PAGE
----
State Attorney's Race

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The race for state attorney is heating up. Thursday we took a closer look at candidate Sister Blackmon Milligan's record after candidate Steve Meadows ran a negative ad. Friday we look at Meadows’ record.

Sister Blackmon's ad accuses Meadows and the state attorney's office of having the worst record in the state of Florida.

Watch TV and in the last few months and you've seen this ad:

"The worst criminal trial rate in state."

But according to Sister Blackmon's opponent, her numbers are misleading.

Steve Meadows, state attorney candidate, says, "This office, which I was a part of, had one of the highest conviction rates in the state and a conviction rate is the percentage of criminal defendants who have been held accountable for their crimes."

From 2000 to 2001 according to the State of Florida, State Attorney Jim Appleman's office had an almost 94 percent conviction rate, the third highest in the state. But the overall conviction rate excludes many cases like those with pre-trial intervention, and includes some cases Sister calls a miscarriage of justice.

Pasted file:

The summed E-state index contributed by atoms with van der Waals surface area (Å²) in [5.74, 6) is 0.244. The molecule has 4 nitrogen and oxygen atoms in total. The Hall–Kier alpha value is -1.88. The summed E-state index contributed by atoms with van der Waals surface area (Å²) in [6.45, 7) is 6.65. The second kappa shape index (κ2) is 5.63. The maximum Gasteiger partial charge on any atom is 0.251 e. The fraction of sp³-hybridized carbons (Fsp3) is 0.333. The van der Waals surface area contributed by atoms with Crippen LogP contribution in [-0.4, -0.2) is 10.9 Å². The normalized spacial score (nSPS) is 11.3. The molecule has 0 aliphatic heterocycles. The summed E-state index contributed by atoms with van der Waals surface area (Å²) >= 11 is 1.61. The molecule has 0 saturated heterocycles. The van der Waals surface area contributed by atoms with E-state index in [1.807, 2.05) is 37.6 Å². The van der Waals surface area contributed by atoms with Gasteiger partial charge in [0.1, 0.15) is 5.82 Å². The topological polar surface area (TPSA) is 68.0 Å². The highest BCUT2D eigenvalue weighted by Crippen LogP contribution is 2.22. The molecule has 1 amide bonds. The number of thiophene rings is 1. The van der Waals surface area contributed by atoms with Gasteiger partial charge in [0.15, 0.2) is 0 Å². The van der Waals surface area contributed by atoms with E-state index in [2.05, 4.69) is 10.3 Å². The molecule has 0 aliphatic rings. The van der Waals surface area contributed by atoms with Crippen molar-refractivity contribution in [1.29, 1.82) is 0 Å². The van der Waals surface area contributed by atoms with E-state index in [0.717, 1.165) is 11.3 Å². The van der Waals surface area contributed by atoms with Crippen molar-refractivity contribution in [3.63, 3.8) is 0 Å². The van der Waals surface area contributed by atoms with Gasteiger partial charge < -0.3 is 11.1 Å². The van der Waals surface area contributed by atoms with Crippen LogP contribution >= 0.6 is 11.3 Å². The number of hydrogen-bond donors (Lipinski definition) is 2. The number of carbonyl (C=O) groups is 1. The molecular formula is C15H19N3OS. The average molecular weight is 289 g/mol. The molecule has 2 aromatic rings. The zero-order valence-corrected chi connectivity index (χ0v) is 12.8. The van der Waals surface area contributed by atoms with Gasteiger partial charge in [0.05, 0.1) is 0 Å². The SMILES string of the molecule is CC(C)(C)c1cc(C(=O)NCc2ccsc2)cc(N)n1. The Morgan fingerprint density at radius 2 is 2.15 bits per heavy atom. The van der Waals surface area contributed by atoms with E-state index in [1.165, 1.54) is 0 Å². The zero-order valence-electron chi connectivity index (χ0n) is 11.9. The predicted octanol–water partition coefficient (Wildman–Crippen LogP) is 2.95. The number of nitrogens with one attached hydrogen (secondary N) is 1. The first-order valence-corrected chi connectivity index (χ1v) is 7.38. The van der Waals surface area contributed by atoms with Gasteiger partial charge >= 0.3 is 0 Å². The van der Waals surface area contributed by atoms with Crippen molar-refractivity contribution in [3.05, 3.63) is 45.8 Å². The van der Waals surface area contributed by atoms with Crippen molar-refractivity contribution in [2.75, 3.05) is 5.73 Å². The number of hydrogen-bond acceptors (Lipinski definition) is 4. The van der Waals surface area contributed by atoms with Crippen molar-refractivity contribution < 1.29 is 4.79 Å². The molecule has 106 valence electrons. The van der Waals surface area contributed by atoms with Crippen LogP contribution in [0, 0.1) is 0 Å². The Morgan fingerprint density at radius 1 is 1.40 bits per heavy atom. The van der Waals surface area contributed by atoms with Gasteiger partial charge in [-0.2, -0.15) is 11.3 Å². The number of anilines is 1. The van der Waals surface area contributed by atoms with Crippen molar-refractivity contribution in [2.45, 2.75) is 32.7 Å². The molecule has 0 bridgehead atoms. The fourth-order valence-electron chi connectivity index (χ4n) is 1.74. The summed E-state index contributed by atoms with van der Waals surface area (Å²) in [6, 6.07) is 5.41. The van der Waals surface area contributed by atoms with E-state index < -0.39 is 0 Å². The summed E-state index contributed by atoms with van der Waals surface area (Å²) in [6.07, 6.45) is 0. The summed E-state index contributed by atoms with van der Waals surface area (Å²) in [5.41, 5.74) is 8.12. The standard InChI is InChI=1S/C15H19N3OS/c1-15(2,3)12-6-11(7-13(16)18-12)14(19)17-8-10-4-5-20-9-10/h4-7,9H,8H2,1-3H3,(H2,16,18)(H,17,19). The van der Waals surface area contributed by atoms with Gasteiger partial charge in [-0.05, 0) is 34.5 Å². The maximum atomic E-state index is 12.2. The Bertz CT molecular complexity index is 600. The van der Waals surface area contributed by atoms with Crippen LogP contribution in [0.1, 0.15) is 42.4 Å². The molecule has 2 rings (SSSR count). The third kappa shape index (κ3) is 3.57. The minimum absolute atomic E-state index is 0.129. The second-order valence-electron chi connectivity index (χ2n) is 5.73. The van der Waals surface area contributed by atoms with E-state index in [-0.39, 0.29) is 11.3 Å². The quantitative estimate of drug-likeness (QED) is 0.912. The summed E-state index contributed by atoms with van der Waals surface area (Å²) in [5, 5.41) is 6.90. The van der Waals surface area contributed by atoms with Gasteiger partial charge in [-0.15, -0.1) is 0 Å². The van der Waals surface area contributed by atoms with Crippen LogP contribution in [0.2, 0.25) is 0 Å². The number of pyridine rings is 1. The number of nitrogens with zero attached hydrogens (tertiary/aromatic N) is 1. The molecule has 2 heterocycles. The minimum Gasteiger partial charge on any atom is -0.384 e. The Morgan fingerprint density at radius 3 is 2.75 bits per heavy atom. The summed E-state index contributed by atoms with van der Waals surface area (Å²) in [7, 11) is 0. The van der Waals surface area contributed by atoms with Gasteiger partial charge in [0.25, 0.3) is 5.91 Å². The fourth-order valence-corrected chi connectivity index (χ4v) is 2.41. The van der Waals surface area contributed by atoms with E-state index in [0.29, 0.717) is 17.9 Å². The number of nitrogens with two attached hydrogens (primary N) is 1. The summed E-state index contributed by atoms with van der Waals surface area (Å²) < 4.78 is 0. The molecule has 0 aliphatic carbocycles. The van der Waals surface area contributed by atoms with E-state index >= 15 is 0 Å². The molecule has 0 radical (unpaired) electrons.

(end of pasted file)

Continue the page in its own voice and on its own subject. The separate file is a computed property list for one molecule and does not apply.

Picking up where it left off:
“If a case is reduced from rape to a lesser charge that counts as a conviction in those statistics, which is not something I would be bragging about."

Sister's claim is based on the 40 cases that went to trial out of more than 3,000 filed that year. Of those, more than half were dismissed or acquitted, giving the state attorney's office the worst record in the state that year.

"It is a complete mistake and fabrication on her part to say that all of these people who pled, pled down."

But Sister says victims are not getting justice if only 1.2 percent of all cases filed go to court. Meadows says the victim's are involved in every step of the process and even give input on sentencing when someone pleas out.

It boils down to the candidates using the stats that benefit them most. The race may come down to who you trust more.